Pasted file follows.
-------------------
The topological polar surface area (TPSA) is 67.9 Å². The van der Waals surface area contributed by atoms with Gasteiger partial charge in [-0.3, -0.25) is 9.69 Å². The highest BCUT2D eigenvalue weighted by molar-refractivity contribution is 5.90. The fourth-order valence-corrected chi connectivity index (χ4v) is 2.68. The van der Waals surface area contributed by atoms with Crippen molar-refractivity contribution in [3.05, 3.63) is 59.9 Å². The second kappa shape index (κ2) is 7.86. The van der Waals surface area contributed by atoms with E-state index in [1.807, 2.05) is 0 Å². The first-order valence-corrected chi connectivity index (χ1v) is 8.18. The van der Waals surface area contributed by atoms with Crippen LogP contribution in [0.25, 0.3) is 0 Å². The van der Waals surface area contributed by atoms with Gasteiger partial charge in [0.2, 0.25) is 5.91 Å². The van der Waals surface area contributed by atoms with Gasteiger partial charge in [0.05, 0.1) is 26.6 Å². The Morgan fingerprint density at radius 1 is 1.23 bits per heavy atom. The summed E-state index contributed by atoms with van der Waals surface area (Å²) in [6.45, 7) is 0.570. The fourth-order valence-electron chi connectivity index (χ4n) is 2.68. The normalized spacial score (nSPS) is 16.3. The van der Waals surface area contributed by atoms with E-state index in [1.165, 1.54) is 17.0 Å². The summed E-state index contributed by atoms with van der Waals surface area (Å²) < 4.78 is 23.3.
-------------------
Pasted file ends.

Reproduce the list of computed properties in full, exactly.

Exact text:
The topological polar surface area (TPSA) is 67.9 Å². The van der Waals surface area contributed by atoms with Gasteiger partial charge in [-0.3, -0.25) is 9.69 Å². The highest BCUT2D eigenvalue weighted by molar-refractivity contribution is 5.90. The fourth-order valence-corrected chi connectivity index (χ4v) is 2.68. The van der Waals surface area contributed by atoms with Crippen molar-refractivity contribution in [3.05, 3.63) is 59.9 Å². The second kappa shape index (κ2) is 7.86. The van der Waals surface area contributed by atoms with E-state index in [1.807, 2.05) is 0 Å². The first-order valence-corrected chi connectivity index (χ1v) is 8.18. The van der Waals surface area contributed by atoms with Crippen LogP contribution in [0.25, 0.3) is 0 Å². The van der Waals surface area contributed by atoms with Gasteiger partial charge in [0.2, 0.25) is 5.91 Å². The van der Waals surface area contributed by atoms with Gasteiger partial charge in [0.05, 0.1) is 26.6 Å². The Morgan fingerprint density at radius 1 is 1.23 bits per heavy atom. The summed E-state index contributed by atoms with van der Waals surface area (Å²) in [6.45, 7) is 0.570. The fourth-order valence-electron chi connectivity index (χ4n) is 2.68. The normalized spacial score (nSPS) is 16.3. The van der Waals surface area contributed by atoms with E-state index in [1.165, 1.54) is 17.0 Å². The summed E-state index contributed by atoms with van der Waals surface area (Å²) < 4.78 is 23.3.